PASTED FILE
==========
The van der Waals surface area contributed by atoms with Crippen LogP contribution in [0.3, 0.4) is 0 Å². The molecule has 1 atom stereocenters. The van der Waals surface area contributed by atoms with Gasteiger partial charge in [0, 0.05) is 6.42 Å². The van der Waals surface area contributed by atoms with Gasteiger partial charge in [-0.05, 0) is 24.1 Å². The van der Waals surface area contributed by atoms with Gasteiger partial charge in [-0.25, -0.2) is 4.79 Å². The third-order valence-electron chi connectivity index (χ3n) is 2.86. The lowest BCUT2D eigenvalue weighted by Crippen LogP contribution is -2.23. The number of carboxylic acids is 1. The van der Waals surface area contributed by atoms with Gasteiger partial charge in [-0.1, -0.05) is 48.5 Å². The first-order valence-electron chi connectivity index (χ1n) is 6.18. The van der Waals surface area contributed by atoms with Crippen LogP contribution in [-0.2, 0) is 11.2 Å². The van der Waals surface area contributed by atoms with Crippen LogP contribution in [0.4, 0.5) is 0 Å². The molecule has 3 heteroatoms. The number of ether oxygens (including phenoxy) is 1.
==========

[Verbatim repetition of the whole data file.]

The van der Waals surface area contributed by atoms with Crippen LogP contribution in [0.3, 0.4) is 0 Å². The molecule has 1 atom stereocenters. The van der Waals surface area contributed by atoms with Gasteiger partial charge in [0, 0.05) is 6.42 Å². The van der Waals surface area contributed by atoms with Gasteiger partial charge in [-0.05, 0) is 24.1 Å². The van der Waals surface area contributed by atoms with Gasteiger partial charge in [-0.25, -0.2) is 4.79 Å². The third-order valence-electron chi connectivity index (χ3n) is 2.86. The lowest BCUT2D eigenvalue weighted by Crippen LogP contribution is -2.23. The number of carboxylic acids is 1. The van der Waals surface area contributed by atoms with Gasteiger partial charge in [-0.1, -0.05) is 48.5 Å². The first-order valence-electron chi connectivity index (χ1n) is 6.18. The van der Waals surface area contributed by atoms with Crippen LogP contribution in [-0.2, 0) is 11.2 Å². The van der Waals surface area contributed by atoms with Crippen LogP contribution in [0.4, 0.5) is 0 Å². The molecule has 3 heteroatoms. The number of ether oxygens (including phenoxy) is 1.